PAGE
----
Video Games You Can Play with Your Friends and Kids While Deployed

U.S. Navy sailor plays a video game aboard the USNS Spearhead
Information Systems Technician 2nd Class Emmanuel Velazquez, from Carolina, Puerto Rico, plays a video game aboard the expeditionary fast transport vessel USNS Spearhead, Aug. 22, 2018. (U.S. Navy photo by Mass Communication Specialist 3rd Class Maria I. Alvarez)

I remember the old-timers in my military unit talking about how they used to play games, such as "Chess," "Checkers" or "Battleship," via letters on their first deployments. But some folks on my first and second deployments played "World of Warcraft" while we were overseas.

Tech advances have made it possible to play pretty high-end games in real time if you and the other players can agree on a time to do so. In fact, if you can bring a Starlink system on deployment and coordinate the time difference with your friends and family, you don't need this list. Play literally anything with online multiplayer.

But if your connection to home might be spotty, you're relying on base Wi-Fi or the time difference is too vast for your other players, you might try some games from this list instead.

“Civilization” Series

The popular “Civilization” series is turn-based. That makes it great for players on rough connections. And it usually goes a few months between updates, so deployed players won't need to camp in the MWR -- which stands for Morale, Welfare and Recreation -- for hours to update their games. The most current game is "Civilization VI," though “V” is also a favorite. And “VII” is scheduled for release this year. (Just "sometime this year." No specifics.) Many of the games are available on Mac and PC, making it easy for players to match up regardless of platform.

"Fluxx" (and Other Card Games)

"Fluxx" is an "asynchronous turn-based card game," basically meaning that players can take their turn whenever they want. And it can be played on phones via WiFi. That's similar to most mobile card games, but we picked "Fluxx" to highlight because it's a game where each turn can change everything, so players famously take a long time to make their moves. But if you and your partner are separated by a few hours anyway, the long delay won't be such a big deal.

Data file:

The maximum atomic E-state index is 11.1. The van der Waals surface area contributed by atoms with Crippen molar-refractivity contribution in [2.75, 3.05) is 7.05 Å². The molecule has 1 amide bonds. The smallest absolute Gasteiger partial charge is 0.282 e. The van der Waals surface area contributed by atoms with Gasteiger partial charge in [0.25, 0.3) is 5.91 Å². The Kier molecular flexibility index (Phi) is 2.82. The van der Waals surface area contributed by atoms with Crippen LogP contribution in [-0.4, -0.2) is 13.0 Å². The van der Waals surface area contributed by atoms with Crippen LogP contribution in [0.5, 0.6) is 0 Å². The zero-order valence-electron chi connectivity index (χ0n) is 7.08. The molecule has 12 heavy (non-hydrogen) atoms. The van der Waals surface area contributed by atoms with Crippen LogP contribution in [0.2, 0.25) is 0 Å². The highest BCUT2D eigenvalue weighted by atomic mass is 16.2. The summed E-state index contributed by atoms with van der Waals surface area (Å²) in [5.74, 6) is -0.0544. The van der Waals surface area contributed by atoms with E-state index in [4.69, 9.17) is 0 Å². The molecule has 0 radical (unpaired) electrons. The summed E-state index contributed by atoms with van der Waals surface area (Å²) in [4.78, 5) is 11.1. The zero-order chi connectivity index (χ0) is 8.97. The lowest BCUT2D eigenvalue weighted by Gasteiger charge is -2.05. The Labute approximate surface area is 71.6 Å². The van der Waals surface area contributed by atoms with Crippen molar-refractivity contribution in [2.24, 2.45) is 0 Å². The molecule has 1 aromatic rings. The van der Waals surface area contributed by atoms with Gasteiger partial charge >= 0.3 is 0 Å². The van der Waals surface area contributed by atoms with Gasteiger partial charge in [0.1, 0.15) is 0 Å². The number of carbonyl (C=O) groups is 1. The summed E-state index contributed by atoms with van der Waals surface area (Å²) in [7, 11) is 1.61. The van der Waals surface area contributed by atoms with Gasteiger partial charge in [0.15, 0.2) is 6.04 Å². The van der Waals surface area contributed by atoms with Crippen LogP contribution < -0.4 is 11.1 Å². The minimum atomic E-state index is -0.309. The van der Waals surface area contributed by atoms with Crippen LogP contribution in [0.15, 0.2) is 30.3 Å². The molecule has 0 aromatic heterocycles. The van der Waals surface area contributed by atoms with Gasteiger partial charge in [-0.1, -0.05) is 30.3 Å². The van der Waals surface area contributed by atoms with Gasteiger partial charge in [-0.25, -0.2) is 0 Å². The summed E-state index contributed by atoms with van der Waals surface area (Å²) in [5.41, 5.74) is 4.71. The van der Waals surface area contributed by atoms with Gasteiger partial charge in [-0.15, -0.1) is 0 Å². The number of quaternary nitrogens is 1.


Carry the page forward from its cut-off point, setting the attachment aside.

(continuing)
"Great Big War Game"

This turn-based strategy game got a BAFTA nomination for its hilarious take on military strategy. Your fancy FM 3-0 and 5-0 knowledge might help a bit, but your kids or friends will have a chance anyway and will enjoy themselves regardless. It's another turn-based asynchronous game, so no worries if everyone's schedules are far off one another.


Another mobile game, and this one is technically played in real-time. That may sound like a big problem for you as the deployed player, but the game lasts a week. So as long as everyone is awake when the game starts, the schedule won't give anyone too big an advantage. Players can form alliances, so being the only player out of sync could bite you there, but you can also invite a friend on your base to the game or maybe play the "I defend your freedom!" card to a couple of folks to back you, anyway.

"Star Realms"

Deck-building games see the player collect and choose cards to go into a game with. Then they use that deck against another player and their deck. "Star Realms" is similar to "Magic: The Gathering," "Hearthstone" and "Gwent," but it can be played asynchronously. You can play against multiple players at once, which is handy. And there's a Cthulhu version if you want to mix things up.

"Ticket to Ride" (and Other Board Games)

A lot of board games are available as phone apps or on computers. We're talking "Ticket to Ride" because it's popular and got an updated PC version last year with asynchronous play. On "Ticket to Ride," you compete with other players to create rail routes and travel the country (which country depends on which map you're using).

If you don't like "Ticket to Ride" (and some players don't like the update, which raised prices of a lot of downloadable content), you can play tons of games this way. Some, such as "Monopoly," are oddly hard to find asynchronous versions of. But others, such as "Scrabble," have multiple versions to choose from. ("Words with Friends 2" might be the most popular.)

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